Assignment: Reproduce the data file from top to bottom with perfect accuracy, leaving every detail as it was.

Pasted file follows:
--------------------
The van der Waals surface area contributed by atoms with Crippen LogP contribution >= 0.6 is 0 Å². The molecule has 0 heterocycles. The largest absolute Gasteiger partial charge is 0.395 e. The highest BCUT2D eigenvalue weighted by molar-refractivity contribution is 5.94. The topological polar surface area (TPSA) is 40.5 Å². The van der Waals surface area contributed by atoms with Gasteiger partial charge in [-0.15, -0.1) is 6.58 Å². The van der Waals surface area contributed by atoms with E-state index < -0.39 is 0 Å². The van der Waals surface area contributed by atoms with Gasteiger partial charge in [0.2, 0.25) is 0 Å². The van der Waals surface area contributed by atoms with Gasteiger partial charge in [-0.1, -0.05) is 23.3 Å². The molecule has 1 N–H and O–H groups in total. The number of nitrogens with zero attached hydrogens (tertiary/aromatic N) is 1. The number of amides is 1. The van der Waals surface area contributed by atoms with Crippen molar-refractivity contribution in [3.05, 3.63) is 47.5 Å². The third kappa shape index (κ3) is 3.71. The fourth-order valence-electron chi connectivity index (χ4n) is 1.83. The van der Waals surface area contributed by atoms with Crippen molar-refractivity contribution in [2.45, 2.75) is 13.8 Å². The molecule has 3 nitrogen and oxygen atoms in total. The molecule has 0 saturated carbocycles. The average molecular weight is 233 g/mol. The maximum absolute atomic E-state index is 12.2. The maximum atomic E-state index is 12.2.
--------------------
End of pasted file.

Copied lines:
The van der Waals surface area contributed by atoms with Crippen LogP contribution >= 0.6 is 0 Å². The molecule has 0 heterocycles. The largest absolute Gasteiger partial charge is 0.395 e. The highest BCUT2D eigenvalue weighted by molar-refractivity contribution is 5.94. The topological polar surface area (TPSA) is 40.5 Å². The van der Waals surface area contributed by atoms with Gasteiger partial charge in [-0.15, -0.1) is 6.58 Å². The van der Waals surface area contributed by atoms with E-state index < -0.39 is 0 Å². The van der Waals surface area contributed by atoms with Gasteiger partial charge in [0.2, 0.25) is 0 Å². The van der Waals surface area contributed by atoms with Gasteiger partial charge in [-0.1, -0.05) is 23.3 Å². The molecule has 1 N–H and O–H groups in total. The number of nitrogens with zero attached hydrogens (tertiary/aromatic N) is 1. The number of amides is 1. The van der Waals surface area contributed by atoms with Crippen molar-refractivity contribution in [3.05, 3.63) is 47.5 Å². The third kappa shape index (κ3) is 3.71. The fourth-order valence-electron chi connectivity index (χ4n) is 1.83. The van der Waals surface area contributed by atoms with Crippen molar-refractivity contribution in [2.45, 2.75) is 13.8 Å². The molecule has 3 nitrogen and oxygen atoms in total. The molecule has 0 saturated carbocycles. The average molecular weight is 233 g/mol. The maximum absolute atomic E-state index is 12.2. The maximum atomic E-state index is 12.2.